Thanks to an adventurous friend, I recently discovered several beautiful parks near Wilmington Delaware.
I found irony in it, though. For the past two decades we ventured to that area, south of Pennsylvania, for the girls’ appointments at DuPont Hospital for Children. The drive is about an hour for us. We typically high-tailed it home after doctor appointments. We found it funny to willingly head south along I-95 for Wilmington, Delaware.
Nevertheless, on an overcast day we set off to check out Alapocas State Park and the Can Do Playground. We planned lunch along the Christina River and a stop at the Russell Peterson Wildlife Refuge. *I should note that this was during Covid-19 precautions.
Immediately the forest at Alapocas beckoned us in. Just as quickly, we also found ourselves a bit lost!
The most stressful part of our day was, in fact, finding parking at an accessible entrance to the Alapocas Park trails. We started by heading to the Can Do Playground completely underestimating the size of this state park. Fortunately, all was not lost when we found the playground closed due to the pandemic and some refurbishment. Parking there would have brought us too long a walk to get deep into the woods and along the Brandywine River trail.
We moved along, however it looked wonderful for anyone seeking an accessible playground experience. Their Facebook page suggests they are now open and boasting a new storybook trail! You can find more details on their website:
The 27,000 square foot Can-Do Playground, is the first Boundless Playground™ in Delaware. Designed to be accessible to every child, regardless of physical, mental and sensory abilities, the playground was made possible with the help of six Wilmington-area Rotary Clubs. For more information about boundless playgrounds, visit the Can-Do Playground website.
After driving around for more than 30 minutes, we finally decided to park in a neighborhood. There was off street parking close to an accessible entrance.
Honestly, I still feel uncertain about our parking choice. While it was perfect for us, it felt odd. I did notice another car also park along the street and head out onto the trail. We parked on Alapocas Drive near the Friend’s School. Since that time I have come across a map on the website. I should have printed it!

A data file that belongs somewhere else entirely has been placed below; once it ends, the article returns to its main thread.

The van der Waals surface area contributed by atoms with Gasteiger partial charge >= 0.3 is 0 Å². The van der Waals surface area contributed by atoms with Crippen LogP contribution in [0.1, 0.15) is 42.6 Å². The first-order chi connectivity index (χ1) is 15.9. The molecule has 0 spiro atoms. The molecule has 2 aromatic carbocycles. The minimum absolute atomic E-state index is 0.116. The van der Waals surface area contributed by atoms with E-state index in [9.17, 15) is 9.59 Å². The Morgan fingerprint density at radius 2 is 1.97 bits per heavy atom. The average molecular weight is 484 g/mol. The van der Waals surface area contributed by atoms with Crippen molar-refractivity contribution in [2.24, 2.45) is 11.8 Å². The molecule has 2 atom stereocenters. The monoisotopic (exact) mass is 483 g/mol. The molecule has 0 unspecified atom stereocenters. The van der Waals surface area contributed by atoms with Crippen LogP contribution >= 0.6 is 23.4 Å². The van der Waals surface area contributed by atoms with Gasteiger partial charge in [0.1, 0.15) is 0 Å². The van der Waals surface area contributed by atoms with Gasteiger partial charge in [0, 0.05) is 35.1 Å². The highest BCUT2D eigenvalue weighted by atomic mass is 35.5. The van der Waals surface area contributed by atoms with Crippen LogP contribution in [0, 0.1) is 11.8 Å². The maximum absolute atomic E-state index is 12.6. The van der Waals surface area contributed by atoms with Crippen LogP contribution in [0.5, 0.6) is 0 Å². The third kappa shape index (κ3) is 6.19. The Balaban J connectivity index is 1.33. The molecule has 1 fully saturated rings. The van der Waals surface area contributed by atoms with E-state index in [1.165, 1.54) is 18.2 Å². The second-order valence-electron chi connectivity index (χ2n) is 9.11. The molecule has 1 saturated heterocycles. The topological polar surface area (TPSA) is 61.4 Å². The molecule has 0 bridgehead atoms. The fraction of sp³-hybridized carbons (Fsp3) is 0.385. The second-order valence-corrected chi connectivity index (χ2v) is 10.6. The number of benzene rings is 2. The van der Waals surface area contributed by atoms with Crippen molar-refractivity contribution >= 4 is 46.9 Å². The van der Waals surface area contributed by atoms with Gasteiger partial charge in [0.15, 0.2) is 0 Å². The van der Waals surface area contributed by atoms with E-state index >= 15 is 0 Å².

We had a great time exploring some trails. We could have spent a lot longer.
The trails are beautiful paths in the woods, by the river AND along huge granite walls.
If we had never had that unfortunate experience with a zoo ostrich, we could have included a trip to the Brandywine Zoo!
However, zoos are no longer on our to-do list. The girls just won’t let it go. Ha! You may want to make it part of your day, though. We were soooo close to it in the Brandywine Park. The Brandywine Zoo comes with plenty of good reviews.
Instead, we took a quick break at the Riverfront for lunch…as a few storms rolled in.
I am pleased to say we HAVE eaten along the Riverwalk in Wilmington after a doctor’s appointment in the past. I really enjoy the vibe of sitting outside along the river. Fortunately they have both accessible bathrooms AND a covered walkway. We made use of both.
Once there was a brief break in the storms, we decided to use the River walk to get to the Russell Peterson Wildlife Refuge center.
When this Covid-19 craziness is over, we would also like to visit the Dupont Environmental Education Center located in the refuge! But with thunder echoing in the distance our time was limited and we just took a quick peek.
I am excited to go back again! The refuge center boasts beautiful boardwalk and paths around the area that is accessible to wheelchairs. We barely took it in before the clouds sent us scrambling for the van. But before we turned back we enjoyed the beautiful wetlands and even caught sight of a BALD EAGLE! What a treat!
Allison Jazlovietcki says
I love reading about your adventures.
Wilmington Riverwalk looks inviting.
How cool that you saw a bald eagle?
Those are my favorite!